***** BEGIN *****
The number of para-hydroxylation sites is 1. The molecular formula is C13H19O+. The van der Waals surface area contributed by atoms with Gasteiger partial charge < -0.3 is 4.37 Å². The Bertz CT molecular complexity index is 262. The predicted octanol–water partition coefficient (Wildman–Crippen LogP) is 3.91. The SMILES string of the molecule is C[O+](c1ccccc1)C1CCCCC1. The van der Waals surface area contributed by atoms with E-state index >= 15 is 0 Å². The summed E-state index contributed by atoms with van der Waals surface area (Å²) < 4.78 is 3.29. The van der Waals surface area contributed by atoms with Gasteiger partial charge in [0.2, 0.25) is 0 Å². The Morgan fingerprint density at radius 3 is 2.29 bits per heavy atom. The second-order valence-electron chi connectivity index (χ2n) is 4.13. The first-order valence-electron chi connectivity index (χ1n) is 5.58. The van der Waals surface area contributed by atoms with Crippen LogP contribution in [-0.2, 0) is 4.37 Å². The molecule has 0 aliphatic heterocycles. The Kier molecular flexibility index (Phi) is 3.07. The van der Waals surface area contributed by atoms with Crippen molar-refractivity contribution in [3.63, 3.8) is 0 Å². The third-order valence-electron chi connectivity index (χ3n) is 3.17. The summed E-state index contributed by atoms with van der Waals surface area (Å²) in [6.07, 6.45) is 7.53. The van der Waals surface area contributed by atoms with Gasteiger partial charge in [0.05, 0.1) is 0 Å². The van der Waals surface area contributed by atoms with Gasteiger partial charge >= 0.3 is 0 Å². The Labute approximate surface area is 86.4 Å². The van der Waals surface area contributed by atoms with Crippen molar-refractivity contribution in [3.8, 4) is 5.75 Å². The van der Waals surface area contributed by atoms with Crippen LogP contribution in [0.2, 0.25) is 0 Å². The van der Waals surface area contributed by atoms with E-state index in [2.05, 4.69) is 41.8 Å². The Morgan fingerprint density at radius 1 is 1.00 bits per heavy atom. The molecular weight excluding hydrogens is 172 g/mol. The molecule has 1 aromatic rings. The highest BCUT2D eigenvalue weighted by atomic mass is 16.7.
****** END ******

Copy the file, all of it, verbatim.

The number of para-hydroxylation sites is 1. The molecular formula is C13H19O+. The van der Waals surface area contributed by atoms with Gasteiger partial charge < -0.3 is 4.37 Å². The Bertz CT molecular complexity index is 262. The predicted octanol–water partition coefficient (Wildman–Crippen LogP) is 3.91. The SMILES string of the molecule is C[O+](c1ccccc1)C1CCCCC1. The van der Waals surface area contributed by atoms with E-state index >= 15 is 0 Å². The summed E-state index contributed by atoms with van der Waals surface area (Å²) < 4.78 is 3.29. The van der Waals surface area contributed by atoms with Gasteiger partial charge in [0.2, 0.25) is 0 Å². The Morgan fingerprint density at radius 3 is 2.29 bits per heavy atom. The second-order valence-electron chi connectivity index (χ2n) is 4.13. The first-order valence-electron chi connectivity index (χ1n) is 5.58. The van der Waals surface area contributed by atoms with Crippen LogP contribution in [-0.2, 0) is 4.37 Å². The molecule has 0 aliphatic heterocycles. The Kier molecular flexibility index (Phi) is 3.07. The van der Waals surface area contributed by atoms with Crippen molar-refractivity contribution in [3.63, 3.8) is 0 Å². The third-order valence-electron chi connectivity index (χ3n) is 3.17. The summed E-state index contributed by atoms with van der Waals surface area (Å²) in [6.07, 6.45) is 7.53. The van der Waals surface area contributed by atoms with Gasteiger partial charge in [0.05, 0.1) is 0 Å². The van der Waals surface area contributed by atoms with Gasteiger partial charge >= 0.3 is 0 Å². The Labute approximate surface area is 86.4 Å². The van der Waals surface area contributed by atoms with Crippen molar-refractivity contribution in [3.8, 4) is 5.75 Å². The van der Waals surface area contributed by atoms with Crippen LogP contribution in [0.2, 0.25) is 0 Å². The van der Waals surface area contributed by atoms with E-state index in [2.05, 4.69) is 41.8 Å². The Morgan fingerprint density at radius 1 is 1.00 bits per heavy atom. The molecular weight excluding hydrogens is 172 g/mol. The molecule has 1 aromatic rings. The highest BCUT2D eigenvalue weighted by atomic mass is 16.7.